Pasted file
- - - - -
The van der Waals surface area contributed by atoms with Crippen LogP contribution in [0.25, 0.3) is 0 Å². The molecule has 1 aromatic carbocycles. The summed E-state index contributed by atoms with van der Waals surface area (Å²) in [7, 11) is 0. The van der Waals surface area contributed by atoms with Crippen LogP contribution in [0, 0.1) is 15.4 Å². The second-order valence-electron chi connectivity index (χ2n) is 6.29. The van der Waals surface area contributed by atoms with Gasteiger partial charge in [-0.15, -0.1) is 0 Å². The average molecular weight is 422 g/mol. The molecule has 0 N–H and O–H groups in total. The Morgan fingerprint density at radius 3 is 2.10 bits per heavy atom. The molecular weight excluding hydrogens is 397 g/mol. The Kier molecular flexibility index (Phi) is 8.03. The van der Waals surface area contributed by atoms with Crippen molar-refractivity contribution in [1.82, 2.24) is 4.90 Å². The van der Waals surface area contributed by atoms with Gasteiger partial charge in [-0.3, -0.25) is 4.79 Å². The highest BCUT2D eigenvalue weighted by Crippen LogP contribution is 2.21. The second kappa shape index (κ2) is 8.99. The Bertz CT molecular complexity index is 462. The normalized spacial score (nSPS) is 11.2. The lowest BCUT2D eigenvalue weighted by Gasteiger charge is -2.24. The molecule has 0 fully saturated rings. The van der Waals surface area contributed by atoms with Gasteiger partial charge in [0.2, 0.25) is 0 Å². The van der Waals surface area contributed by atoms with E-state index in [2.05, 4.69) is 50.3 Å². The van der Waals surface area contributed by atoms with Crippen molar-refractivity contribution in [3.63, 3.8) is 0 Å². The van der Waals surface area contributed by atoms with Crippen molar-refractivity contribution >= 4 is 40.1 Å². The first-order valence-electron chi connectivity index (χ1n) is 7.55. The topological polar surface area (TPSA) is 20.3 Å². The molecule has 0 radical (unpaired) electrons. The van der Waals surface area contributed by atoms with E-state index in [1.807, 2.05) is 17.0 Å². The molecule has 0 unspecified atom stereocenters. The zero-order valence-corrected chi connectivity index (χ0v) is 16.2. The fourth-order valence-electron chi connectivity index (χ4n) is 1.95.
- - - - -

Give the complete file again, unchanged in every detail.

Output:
The van der Waals surface area contributed by atoms with Crippen LogP contribution in [0.25, 0.3) is 0 Å². The molecule has 1 aromatic carbocycles. The summed E-state index contributed by atoms with van der Waals surface area (Å²) in [7, 11) is 0. The van der Waals surface area contributed by atoms with Crippen LogP contribution in [0, 0.1) is 15.4 Å². The second-order valence-electron chi connectivity index (χ2n) is 6.29. The van der Waals surface area contributed by atoms with Gasteiger partial charge in [-0.15, -0.1) is 0 Å². The average molecular weight is 422 g/mol. The molecule has 0 N–H and O–H groups in total. The Morgan fingerprint density at radius 3 is 2.10 bits per heavy atom. The molecular weight excluding hydrogens is 397 g/mol. The Kier molecular flexibility index (Phi) is 8.03. The van der Waals surface area contributed by atoms with Crippen molar-refractivity contribution in [1.82, 2.24) is 4.90 Å². The van der Waals surface area contributed by atoms with Gasteiger partial charge in [-0.3, -0.25) is 4.79 Å². The highest BCUT2D eigenvalue weighted by Crippen LogP contribution is 2.21. The second kappa shape index (κ2) is 8.99. The Bertz CT molecular complexity index is 462. The normalized spacial score (nSPS) is 11.2. The lowest BCUT2D eigenvalue weighted by Gasteiger charge is -2.24. The molecule has 0 fully saturated rings. The van der Waals surface area contributed by atoms with Gasteiger partial charge in [0.2, 0.25) is 0 Å². The van der Waals surface area contributed by atoms with E-state index in [2.05, 4.69) is 50.3 Å². The van der Waals surface area contributed by atoms with Crippen molar-refractivity contribution in [3.63, 3.8) is 0 Å². The van der Waals surface area contributed by atoms with Crippen molar-refractivity contribution >= 4 is 40.1 Å². The first-order valence-electron chi connectivity index (χ1n) is 7.55. The topological polar surface area (TPSA) is 20.3 Å². The molecule has 0 radical (unpaired) electrons. The van der Waals surface area contributed by atoms with E-state index in [1.807, 2.05) is 17.0 Å². The molecule has 0 unspecified atom stereocenters. The zero-order valence-corrected chi connectivity index (χ0v) is 16.2. The fourth-order valence-electron chi connectivity index (χ4n) is 1.95.